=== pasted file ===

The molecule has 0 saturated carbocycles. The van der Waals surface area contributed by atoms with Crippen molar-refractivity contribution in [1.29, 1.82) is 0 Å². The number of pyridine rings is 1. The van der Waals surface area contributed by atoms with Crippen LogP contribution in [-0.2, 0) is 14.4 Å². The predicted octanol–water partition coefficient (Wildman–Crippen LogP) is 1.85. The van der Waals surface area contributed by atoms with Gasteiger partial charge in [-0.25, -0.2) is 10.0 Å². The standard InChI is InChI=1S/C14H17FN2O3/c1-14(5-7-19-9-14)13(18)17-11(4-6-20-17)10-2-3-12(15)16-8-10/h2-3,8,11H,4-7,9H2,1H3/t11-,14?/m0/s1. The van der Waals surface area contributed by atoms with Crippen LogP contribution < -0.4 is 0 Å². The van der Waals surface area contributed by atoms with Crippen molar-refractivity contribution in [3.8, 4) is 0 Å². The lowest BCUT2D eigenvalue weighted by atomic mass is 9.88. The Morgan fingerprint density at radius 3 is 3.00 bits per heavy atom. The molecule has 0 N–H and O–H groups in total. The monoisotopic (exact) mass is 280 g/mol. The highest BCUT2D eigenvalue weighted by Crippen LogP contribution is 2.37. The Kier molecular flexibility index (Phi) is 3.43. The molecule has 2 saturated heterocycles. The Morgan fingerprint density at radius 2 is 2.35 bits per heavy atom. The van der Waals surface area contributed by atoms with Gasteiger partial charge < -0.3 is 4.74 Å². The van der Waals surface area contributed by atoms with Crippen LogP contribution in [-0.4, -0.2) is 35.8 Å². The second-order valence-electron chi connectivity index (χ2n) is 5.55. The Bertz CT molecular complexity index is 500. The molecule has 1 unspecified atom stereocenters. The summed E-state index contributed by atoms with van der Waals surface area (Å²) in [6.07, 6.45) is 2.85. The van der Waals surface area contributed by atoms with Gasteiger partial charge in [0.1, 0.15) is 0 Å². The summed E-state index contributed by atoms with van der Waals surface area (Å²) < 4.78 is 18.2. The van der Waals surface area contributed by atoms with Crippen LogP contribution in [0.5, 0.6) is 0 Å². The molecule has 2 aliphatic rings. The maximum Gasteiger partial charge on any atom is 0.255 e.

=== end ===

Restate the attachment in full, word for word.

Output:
The molecule has 0 saturated carbocycles. The van der Waals surface area contributed by atoms with Crippen molar-refractivity contribution in [1.29, 1.82) is 0 Å². The number of pyridine rings is 1. The van der Waals surface area contributed by atoms with Crippen LogP contribution in [-0.2, 0) is 14.4 Å². The predicted octanol–water partition coefficient (Wildman–Crippen LogP) is 1.85. The van der Waals surface area contributed by atoms with Gasteiger partial charge in [-0.25, -0.2) is 10.0 Å². The standard InChI is InChI=1S/C14H17FN2O3/c1-14(5-7-19-9-14)13(18)17-11(4-6-20-17)10-2-3-12(15)16-8-10/h2-3,8,11H,4-7,9H2,1H3/t11-,14?/m0/s1. The van der Waals surface area contributed by atoms with Crippen LogP contribution < -0.4 is 0 Å². The van der Waals surface area contributed by atoms with Crippen molar-refractivity contribution in [3.8, 4) is 0 Å². The lowest BCUT2D eigenvalue weighted by atomic mass is 9.88. The Morgan fingerprint density at radius 3 is 3.00 bits per heavy atom. The molecule has 0 N–H and O–H groups in total. The monoisotopic (exact) mass is 280 g/mol. The highest BCUT2D eigenvalue weighted by Crippen LogP contribution is 2.37. The Kier molecular flexibility index (Phi) is 3.43. The molecule has 2 saturated heterocycles. The Morgan fingerprint density at radius 2 is 2.35 bits per heavy atom. The van der Waals surface area contributed by atoms with Gasteiger partial charge < -0.3 is 4.74 Å². The van der Waals surface area contributed by atoms with Crippen LogP contribution in [-0.4, -0.2) is 35.8 Å². The second-order valence-electron chi connectivity index (χ2n) is 5.55. The Bertz CT molecular complexity index is 500. The molecule has 1 unspecified atom stereocenters. The summed E-state index contributed by atoms with van der Waals surface area (Å²) in [6.07, 6.45) is 2.85. The van der Waals surface area contributed by atoms with Gasteiger partial charge in [0.1, 0.15) is 0 Å². The summed E-state index contributed by atoms with van der Waals surface area (Å²) < 4.78 is 18.2. The van der Waals surface area contributed by atoms with Crippen LogP contribution in [0.5, 0.6) is 0 Å². The molecule has 2 aliphatic rings. The maximum Gasteiger partial charge on any atom is 0.255 e.